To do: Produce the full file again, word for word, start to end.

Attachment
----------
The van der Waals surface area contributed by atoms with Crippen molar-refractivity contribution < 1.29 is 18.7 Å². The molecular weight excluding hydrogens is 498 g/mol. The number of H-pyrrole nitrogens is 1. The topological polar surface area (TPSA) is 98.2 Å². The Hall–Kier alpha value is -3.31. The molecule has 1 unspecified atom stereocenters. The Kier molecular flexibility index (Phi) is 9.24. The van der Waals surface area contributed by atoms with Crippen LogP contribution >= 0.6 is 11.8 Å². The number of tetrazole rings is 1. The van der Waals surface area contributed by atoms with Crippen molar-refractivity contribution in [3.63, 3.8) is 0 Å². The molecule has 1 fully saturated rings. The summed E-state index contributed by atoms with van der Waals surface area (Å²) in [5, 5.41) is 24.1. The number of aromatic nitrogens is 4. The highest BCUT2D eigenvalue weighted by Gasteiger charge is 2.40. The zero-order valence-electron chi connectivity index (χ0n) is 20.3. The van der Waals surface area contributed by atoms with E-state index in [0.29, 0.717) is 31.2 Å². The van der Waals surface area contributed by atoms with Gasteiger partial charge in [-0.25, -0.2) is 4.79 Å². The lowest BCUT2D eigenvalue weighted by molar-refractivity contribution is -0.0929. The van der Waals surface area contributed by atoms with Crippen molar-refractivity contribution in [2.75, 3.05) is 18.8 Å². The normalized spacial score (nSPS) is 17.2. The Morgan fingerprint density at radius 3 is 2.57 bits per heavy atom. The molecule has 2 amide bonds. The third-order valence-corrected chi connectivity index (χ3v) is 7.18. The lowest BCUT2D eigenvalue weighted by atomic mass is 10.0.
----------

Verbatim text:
The van der Waals surface area contributed by atoms with Crippen molar-refractivity contribution < 1.29 is 18.7 Å². The molecular weight excluding hydrogens is 498 g/mol. The number of H-pyrrole nitrogens is 1. The topological polar surface area (TPSA) is 98.2 Å². The Hall–Kier alpha value is -3.31. The molecule has 1 unspecified atom stereocenters. The Kier molecular flexibility index (Phi) is 9.24. The van der Waals surface area contributed by atoms with Crippen LogP contribution >= 0.6 is 11.8 Å². The number of tetrazole rings is 1. The van der Waals surface area contributed by atoms with Crippen molar-refractivity contribution in [3.63, 3.8) is 0 Å². The molecule has 1 fully saturated rings. The summed E-state index contributed by atoms with van der Waals surface area (Å²) in [5, 5.41) is 24.1. The number of aromatic nitrogens is 4. The highest BCUT2D eigenvalue weighted by Gasteiger charge is 2.40. The zero-order valence-electron chi connectivity index (χ0n) is 20.3. The van der Waals surface area contributed by atoms with E-state index in [0.29, 0.717) is 31.2 Å². The van der Waals surface area contributed by atoms with Gasteiger partial charge in [-0.25, -0.2) is 4.79 Å². The lowest BCUT2D eigenvalue weighted by molar-refractivity contribution is -0.0929. The van der Waals surface area contributed by atoms with Crippen molar-refractivity contribution in [2.75, 3.05) is 18.8 Å². The normalized spacial score (nSPS) is 17.2. The Morgan fingerprint density at radius 3 is 2.57 bits per heavy atom. The molecule has 2 amide bonds. The third-order valence-corrected chi connectivity index (χ3v) is 7.18. The lowest BCUT2D eigenvalue weighted by atomic mass is 10.0.